Plants with Blue, Blue-purple, or Purple Flowers
ALFALFA, LUCERNE (Medicago sativa). Alfalfa is a legume with clusters of pea-shaped blue flowers. Although it is raised all over the United States, it is most valuable to beekeeping on irrigated land on the western plains above an altitude of 2000 feet. The honey is white or extra-light amber with a fine flavor and good body, an outstanding table honey. Alfalfa blooms throughout the summer because it is usually cut several times for hay. It is ranked as first in importance as a honey plant in Utah, Nevada, Idaho, and Oregon, and is very important in most of the western states. When a hot dry spell comes during the blooming period, alfalfa often yields well in many eastern states such as New York and Vermont. The flowers are explosive and only a large, strong insect can depress the keel suf- ficiently to trip the mechanism of the plant. The best natural pollinators are leaf-cutting bees (Megachile) but honeybees can trip the flowers. However, they find this so difficult that they soon learn to “steal” the nectar through slits in the sides of the floral tube without pollinating the flowers. Surpluses of 100 to 150 pounds are common in the western states, and strong colonies may store up to 300 pounds or more.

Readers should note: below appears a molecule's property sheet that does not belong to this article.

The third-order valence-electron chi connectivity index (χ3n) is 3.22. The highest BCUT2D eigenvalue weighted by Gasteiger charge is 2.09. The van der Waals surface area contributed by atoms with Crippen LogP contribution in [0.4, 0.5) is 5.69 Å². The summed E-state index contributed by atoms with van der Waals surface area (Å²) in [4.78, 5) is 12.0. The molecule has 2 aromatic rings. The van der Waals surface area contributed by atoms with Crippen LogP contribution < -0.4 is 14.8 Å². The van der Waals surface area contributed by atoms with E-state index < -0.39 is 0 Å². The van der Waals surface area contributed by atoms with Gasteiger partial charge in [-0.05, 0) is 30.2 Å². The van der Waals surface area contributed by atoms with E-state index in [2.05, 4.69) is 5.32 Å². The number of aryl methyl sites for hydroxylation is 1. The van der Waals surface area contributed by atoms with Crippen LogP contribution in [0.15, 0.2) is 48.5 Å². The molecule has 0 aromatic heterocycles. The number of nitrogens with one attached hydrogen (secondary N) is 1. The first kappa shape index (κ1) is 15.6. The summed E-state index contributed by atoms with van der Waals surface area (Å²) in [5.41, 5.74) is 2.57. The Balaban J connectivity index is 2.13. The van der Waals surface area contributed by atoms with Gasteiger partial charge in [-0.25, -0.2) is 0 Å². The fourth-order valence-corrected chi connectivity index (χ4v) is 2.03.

ANISE HYSSOP (Agastache anethiodora). Perennial herbs up to 4 feet tall with dense spikes of 2-lipped, blue flowers, native to northcentral United States. Anise hyssop has been widely distributed as a honey plant by Pellett Gardens. They report that it is more frequently visited by honeybees than any of the other 500 species in their gardens. It blooms from early sum-
Alfalfa flower, left, tripped; right, untripped.—Utah Agri. Experiment Station photo.